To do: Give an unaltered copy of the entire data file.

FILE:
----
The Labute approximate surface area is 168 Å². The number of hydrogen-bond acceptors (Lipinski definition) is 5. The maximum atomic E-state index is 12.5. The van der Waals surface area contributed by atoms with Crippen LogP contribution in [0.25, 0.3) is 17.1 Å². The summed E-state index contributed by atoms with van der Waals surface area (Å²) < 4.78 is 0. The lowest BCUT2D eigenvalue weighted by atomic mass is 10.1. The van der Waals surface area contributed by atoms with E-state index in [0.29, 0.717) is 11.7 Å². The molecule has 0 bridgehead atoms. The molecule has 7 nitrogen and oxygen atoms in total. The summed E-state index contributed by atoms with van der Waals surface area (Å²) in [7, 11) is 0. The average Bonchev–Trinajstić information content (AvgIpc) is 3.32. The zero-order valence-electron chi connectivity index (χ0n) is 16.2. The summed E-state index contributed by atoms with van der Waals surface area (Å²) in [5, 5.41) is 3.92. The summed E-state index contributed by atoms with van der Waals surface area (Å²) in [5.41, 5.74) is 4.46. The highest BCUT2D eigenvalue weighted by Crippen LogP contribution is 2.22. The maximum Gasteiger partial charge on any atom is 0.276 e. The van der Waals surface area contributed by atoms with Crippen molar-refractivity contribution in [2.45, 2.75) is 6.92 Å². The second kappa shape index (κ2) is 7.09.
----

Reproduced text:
The Labute approximate surface area is 168 Å². The number of hydrogen-bond acceptors (Lipinski definition) is 5. The maximum atomic E-state index is 12.5. The van der Waals surface area contributed by atoms with Crippen LogP contribution in [0.25, 0.3) is 17.1 Å². The summed E-state index contributed by atoms with van der Waals surface area (Å²) < 4.78 is 0. The lowest BCUT2D eigenvalue weighted by atomic mass is 10.1. The van der Waals surface area contributed by atoms with E-state index in [0.29, 0.717) is 11.7 Å². The molecule has 0 bridgehead atoms. The molecule has 7 nitrogen and oxygen atoms in total. The summed E-state index contributed by atoms with van der Waals surface area (Å²) in [7, 11) is 0. The average Bonchev–Trinajstić information content (AvgIpc) is 3.32. The zero-order valence-electron chi connectivity index (χ0n) is 16.2. The summed E-state index contributed by atoms with van der Waals surface area (Å²) in [5, 5.41) is 3.92. The summed E-state index contributed by atoms with van der Waals surface area (Å²) in [5.41, 5.74) is 4.46. The highest BCUT2D eigenvalue weighted by Crippen LogP contribution is 2.22. The maximum Gasteiger partial charge on any atom is 0.276 e. The van der Waals surface area contributed by atoms with Crippen molar-refractivity contribution in [2.45, 2.75) is 6.92 Å². The second kappa shape index (κ2) is 7.09.